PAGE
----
Apr 8, 2016

American Girls

Social Media and the Secret Lives of Teenagers
by Nancy Jo Sales

This is one of those books that gets a high mark form me not because it was an enjoyable read, but because it is an important one. The author reports on what she found after crossing the country interviewing girls ages thirteen to nineteen. She sat with them in public places or in their homes, with groups of friends or with their parents by their side. She went to parties and beaches and bars with them. She talked to kids in middle school, high school and college. Mostly she asked them questions and listened to stories regarding how social media is affecting their lives. It is definitely eye-opening and disturbing.

This book makes me feel old. I never was part of the larger social scene at school, but even I can tell that things have changed drastically from when I was a kid, to what is portrayed in this book. It sounds like kids no longer really go on dates, they no longer hang out to just get to know each other or have fun. They do most of their communicating online, and it a constant thing. Its a constant competition, with girls involved in posting pictures of themselves in a heightened striving for popularity. Boys viewing porn at a very young age and assuming what they see is what girls want in terms of intimacy. This really screws up their understanding of what relationships should be like, and from all reports, it is terrible for girls' self-image. There's a lot more in this book, about substance abuse and underage drinking, about obsessions with appearances and the number of 'likes' received on social media platforms. But most of all the large message that leaped out was: kids are exposed to way too much, way too early and it is changing their lives in ways we don't really understand yet.

What's really confusing to me are some opinions the author reports finding among women. That they feel like exercising their right to show off their own bodies and be 'confident' in how they look is feminist. But it sounds like they wind up objectifying their own selves- and when boys treat them in a degrading manner in response to that, they either end up with crushingly low self-esteem (leading to suicide attempts) or train themselves to not care, making the experience of casual encounters even more meaningless. They sound dissatisfied, bitter, cynical, unhappy, stressed, lonesome and even wistful for the past they see depicted in movies made in my day- when kids asking each other out and dating (not just 'hooking up'), was the norm.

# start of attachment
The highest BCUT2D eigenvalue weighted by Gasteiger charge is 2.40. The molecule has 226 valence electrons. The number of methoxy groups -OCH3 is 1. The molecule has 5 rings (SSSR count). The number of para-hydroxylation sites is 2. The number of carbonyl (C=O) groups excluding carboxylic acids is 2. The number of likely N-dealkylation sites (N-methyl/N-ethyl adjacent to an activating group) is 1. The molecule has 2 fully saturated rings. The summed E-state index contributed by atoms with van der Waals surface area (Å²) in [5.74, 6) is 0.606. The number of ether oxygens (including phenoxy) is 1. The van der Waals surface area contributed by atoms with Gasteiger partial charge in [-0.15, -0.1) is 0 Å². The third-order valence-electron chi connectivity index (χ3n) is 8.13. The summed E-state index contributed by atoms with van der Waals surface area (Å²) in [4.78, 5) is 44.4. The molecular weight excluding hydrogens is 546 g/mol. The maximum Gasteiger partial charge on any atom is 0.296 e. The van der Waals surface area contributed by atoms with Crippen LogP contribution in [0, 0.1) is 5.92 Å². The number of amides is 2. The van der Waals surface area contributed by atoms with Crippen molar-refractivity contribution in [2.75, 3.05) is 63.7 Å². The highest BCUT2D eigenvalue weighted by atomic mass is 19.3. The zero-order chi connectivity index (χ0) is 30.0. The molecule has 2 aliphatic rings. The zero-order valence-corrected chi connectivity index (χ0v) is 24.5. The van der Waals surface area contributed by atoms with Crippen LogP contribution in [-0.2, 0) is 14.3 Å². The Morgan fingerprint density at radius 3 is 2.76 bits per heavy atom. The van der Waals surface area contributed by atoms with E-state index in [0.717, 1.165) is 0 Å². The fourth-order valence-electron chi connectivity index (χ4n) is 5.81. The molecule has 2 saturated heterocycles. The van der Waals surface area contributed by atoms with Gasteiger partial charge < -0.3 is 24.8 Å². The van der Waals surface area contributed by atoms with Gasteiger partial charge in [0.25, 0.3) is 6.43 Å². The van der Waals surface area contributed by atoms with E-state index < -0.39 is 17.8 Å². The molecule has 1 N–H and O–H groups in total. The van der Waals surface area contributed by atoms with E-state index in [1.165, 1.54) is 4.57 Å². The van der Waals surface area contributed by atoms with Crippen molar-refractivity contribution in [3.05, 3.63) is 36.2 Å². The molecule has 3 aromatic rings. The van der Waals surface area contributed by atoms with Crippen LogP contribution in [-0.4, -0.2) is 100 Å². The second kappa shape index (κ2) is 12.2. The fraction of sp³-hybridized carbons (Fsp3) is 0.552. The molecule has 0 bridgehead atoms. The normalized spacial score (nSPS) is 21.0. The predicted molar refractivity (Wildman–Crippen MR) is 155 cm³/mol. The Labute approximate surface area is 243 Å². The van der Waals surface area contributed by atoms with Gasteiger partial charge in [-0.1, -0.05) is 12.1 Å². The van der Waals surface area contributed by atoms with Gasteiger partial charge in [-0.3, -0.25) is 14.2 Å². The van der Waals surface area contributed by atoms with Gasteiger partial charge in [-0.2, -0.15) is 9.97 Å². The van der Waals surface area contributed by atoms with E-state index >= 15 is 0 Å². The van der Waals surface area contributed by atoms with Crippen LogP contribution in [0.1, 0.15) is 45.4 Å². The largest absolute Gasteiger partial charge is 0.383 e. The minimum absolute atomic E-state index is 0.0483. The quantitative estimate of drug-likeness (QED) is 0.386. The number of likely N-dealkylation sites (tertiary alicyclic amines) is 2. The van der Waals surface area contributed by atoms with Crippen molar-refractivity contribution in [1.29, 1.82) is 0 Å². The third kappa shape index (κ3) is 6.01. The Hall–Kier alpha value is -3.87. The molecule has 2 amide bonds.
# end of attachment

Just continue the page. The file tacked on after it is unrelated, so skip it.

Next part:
It's all very sad and distressing, and electrifies me with urgency to talk with my kids about the dangers of getting caught up in this kind of vicious online battlefield of compromising pictures and comments- all the backstabbing, blackmail and reputation smearing that can happen. Once you put something out there, you can never take it back. I just don't know if telling my kids will be enough.

Rating: 4/5       404 pages, 2016


Jenny @ Reading the End said...

God, yeah, it sounds like kids today have it ROUGH. I've been interested in this book for a while -- it seems like the author really did her background work with the kids and what their lives are like. Can I ask, did it seem like she got a diverse cross-section of American teenagers? Or did it generally focus on white middle-class kids?

Jeane said...

Yes, it definitely seemed to take a wide cross-section. She talked about middle-class kids and wealthy kids in rich neighborhoods. She talked about kids from inner cities, mixed race families, black kids, recent immigrants, native american on reservations, transgender and lesbian, etc. I did feel like it leaned more towards the rich kids obsessed with celebrities and with tons of money and time on their hands, but maybe those just stood out to me because their lifestyle is so far removed from my own... All of them seem affected negatively by this flood of social media crap.